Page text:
Winter Thaw about to Begin

If the 10-day forecasts are correct, the winter thaw we’ve all been waiting for is about to begin this weekend.


Winter thaws are when most of the phosphorus enters our lakes and streams from “nonpoint” or “runoff” pollution.








As managers of landscapes, we need to keep in mind that:

  1. Sediment is the primary source of phosphorus (large quantities of phosphorus are attached to sediment)
  2. Most phosphorus runoff from turfgrass comes during winter
  3. Improving soil quality is one of the most effective way to reduce nutrient losses from urban areas
  4. Dense ground cover is good for the urban environment

Water pollution from phosphorus occurs during the winter when heavy rains and melting snow wash over landscapes and carry phosphorus-containing contaminants such as sediment (soil erosion) into our waterways.








Thus, improving soil conservation during construction, when soil is most vulnerable to erosion, will substantially improve environmental quality.

Sediment loss from a construction site during a rain storm.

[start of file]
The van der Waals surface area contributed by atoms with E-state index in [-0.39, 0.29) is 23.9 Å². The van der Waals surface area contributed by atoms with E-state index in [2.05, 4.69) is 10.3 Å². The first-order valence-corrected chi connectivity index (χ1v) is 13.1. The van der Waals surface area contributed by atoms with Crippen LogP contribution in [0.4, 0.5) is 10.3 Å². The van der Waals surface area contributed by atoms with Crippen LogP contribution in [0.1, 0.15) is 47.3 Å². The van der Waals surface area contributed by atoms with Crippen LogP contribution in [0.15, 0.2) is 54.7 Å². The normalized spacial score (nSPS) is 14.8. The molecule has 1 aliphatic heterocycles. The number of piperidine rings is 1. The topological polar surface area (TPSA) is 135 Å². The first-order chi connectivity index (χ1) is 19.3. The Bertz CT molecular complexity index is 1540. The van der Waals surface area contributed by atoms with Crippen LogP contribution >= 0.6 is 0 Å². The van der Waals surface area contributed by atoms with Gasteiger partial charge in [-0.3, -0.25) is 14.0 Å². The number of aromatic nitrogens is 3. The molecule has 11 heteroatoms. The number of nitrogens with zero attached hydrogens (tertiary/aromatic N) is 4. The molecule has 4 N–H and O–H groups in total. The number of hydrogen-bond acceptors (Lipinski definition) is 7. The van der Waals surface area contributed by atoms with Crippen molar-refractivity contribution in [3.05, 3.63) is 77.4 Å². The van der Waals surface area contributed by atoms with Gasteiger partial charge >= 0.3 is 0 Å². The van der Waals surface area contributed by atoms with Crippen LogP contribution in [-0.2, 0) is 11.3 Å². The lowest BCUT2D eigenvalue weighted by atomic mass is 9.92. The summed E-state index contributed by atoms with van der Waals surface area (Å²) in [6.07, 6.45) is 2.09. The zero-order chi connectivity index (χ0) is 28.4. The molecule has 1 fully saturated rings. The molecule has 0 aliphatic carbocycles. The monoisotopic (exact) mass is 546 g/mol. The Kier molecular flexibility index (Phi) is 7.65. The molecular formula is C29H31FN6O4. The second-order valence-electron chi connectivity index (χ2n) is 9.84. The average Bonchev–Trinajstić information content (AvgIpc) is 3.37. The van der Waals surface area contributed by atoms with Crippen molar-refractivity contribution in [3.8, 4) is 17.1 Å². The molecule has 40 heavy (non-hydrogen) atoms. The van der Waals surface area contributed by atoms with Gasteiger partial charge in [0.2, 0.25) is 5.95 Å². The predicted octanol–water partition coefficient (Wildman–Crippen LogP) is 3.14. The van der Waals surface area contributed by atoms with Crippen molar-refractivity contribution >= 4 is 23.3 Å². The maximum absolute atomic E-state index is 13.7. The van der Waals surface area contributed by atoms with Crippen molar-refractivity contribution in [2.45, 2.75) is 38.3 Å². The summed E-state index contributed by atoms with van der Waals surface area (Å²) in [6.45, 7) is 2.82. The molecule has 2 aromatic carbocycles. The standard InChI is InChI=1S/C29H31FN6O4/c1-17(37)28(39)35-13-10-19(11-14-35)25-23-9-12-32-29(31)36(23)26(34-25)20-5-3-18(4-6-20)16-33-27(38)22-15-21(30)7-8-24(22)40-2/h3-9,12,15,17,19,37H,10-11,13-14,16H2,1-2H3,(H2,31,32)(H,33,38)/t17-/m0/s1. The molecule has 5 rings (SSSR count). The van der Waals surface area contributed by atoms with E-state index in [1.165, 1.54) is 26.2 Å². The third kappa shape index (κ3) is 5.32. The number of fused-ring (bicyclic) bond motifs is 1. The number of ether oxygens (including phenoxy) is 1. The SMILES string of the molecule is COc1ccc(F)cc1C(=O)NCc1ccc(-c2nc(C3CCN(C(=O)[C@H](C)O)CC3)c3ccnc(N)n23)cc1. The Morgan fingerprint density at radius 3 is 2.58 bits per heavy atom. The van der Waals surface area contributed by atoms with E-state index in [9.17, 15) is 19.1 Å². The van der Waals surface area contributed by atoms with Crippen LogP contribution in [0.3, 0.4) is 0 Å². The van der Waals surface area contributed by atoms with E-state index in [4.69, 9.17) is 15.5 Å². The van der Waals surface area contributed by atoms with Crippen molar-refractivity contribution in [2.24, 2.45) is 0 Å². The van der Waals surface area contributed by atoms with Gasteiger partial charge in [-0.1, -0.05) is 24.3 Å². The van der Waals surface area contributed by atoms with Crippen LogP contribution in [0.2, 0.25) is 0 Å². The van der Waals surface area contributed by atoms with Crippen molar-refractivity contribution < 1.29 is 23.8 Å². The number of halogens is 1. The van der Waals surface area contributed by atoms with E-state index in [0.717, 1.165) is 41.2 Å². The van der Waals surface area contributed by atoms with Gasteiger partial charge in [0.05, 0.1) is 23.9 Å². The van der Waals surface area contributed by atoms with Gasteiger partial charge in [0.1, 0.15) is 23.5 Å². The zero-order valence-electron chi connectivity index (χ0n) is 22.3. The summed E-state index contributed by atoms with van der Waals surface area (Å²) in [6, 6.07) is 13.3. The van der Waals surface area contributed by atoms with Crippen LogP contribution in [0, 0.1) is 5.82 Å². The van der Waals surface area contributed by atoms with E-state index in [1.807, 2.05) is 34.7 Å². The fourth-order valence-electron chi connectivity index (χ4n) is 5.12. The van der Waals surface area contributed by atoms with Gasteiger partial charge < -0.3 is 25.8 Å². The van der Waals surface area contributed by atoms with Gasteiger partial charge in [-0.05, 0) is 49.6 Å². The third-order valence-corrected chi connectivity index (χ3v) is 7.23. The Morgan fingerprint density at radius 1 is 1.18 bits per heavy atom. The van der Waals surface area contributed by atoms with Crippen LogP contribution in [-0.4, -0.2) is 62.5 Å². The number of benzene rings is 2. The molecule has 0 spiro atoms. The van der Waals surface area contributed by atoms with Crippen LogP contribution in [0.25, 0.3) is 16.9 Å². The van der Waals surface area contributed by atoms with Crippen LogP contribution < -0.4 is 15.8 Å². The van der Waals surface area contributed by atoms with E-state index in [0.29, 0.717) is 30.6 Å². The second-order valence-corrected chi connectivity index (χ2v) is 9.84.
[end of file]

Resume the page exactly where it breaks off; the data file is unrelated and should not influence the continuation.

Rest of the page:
Sediment loss in runoff from a construction site during a winter rain.








Additionally, maintenance of soil quality and cover after landscapes are established is also important. Disturbance of soil cover or a decline in vegetative cover that exposes soil will result in transport of sediment (and phosphorus) in water runoff during the winter thaw (rains and snow melt).

Avoid applying phosphorus-containing fertilizer in late fall, late winter and early spring when large amounts of water runoff are most likely to occur. Proper nitrogen fertilization should be emphasized to maintain dense ground cover in urban landscapes. Dense ground cover greatly reduces sediment loss (with attached phosphorus) from landscapes in water runoff.

Sediment laden runoff from landscape with poor soil cover.

Runoff laden with sediment from an urban landscape with poor soil cover during a July thunderstorm.

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